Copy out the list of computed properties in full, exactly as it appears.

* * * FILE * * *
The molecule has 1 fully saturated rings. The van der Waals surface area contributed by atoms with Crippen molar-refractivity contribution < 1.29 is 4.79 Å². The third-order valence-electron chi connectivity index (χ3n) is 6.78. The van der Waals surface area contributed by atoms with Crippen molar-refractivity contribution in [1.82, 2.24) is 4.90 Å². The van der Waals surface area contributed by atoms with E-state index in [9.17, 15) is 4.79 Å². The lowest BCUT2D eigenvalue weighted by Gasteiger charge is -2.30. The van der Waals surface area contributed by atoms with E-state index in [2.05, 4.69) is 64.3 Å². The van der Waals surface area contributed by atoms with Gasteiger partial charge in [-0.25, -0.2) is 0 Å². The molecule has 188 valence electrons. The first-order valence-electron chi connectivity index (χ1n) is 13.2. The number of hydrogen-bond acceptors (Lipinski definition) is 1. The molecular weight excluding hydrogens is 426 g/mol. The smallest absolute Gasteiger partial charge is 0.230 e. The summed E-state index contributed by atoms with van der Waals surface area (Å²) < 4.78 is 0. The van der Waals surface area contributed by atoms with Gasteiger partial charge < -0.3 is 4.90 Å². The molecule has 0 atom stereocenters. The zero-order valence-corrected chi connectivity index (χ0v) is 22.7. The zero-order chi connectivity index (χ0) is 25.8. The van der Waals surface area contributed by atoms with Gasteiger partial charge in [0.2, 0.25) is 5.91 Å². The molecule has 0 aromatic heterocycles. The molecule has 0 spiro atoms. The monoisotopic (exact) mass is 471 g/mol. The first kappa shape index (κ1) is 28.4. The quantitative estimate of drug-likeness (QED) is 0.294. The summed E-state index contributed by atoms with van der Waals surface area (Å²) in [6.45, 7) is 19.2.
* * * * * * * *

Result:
The molecule has 1 fully saturated rings. The van der Waals surface area contributed by atoms with Crippen molar-refractivity contribution < 1.29 is 4.79 Å². The third-order valence-electron chi connectivity index (χ3n) is 6.78. The van der Waals surface area contributed by atoms with Crippen molar-refractivity contribution in [1.82, 2.24) is 4.90 Å². The van der Waals surface area contributed by atoms with E-state index in [9.17, 15) is 4.79 Å². The lowest BCUT2D eigenvalue weighted by Gasteiger charge is -2.30. The van der Waals surface area contributed by atoms with E-state index in [2.05, 4.69) is 64.3 Å². The van der Waals surface area contributed by atoms with Gasteiger partial charge in [-0.25, -0.2) is 0 Å². The molecule has 188 valence electrons. The first-order valence-electron chi connectivity index (χ1n) is 13.2. The number of hydrogen-bond acceptors (Lipinski definition) is 1. The molecular weight excluding hydrogens is 426 g/mol. The smallest absolute Gasteiger partial charge is 0.230 e. The summed E-state index contributed by atoms with van der Waals surface area (Å²) < 4.78 is 0. The van der Waals surface area contributed by atoms with Gasteiger partial charge < -0.3 is 4.90 Å². The molecule has 0 atom stereocenters. The zero-order valence-corrected chi connectivity index (χ0v) is 22.7. The zero-order chi connectivity index (χ0) is 25.8. The van der Waals surface area contributed by atoms with Gasteiger partial charge in [0.2, 0.25) is 5.91 Å². The molecule has 0 aromatic heterocycles. The molecule has 0 spiro atoms. The monoisotopic (exact) mass is 471 g/mol. The first kappa shape index (κ1) is 28.4. The quantitative estimate of drug-likeness (QED) is 0.294. The summed E-state index contributed by atoms with van der Waals surface area (Å²) in [6.45, 7) is 19.2.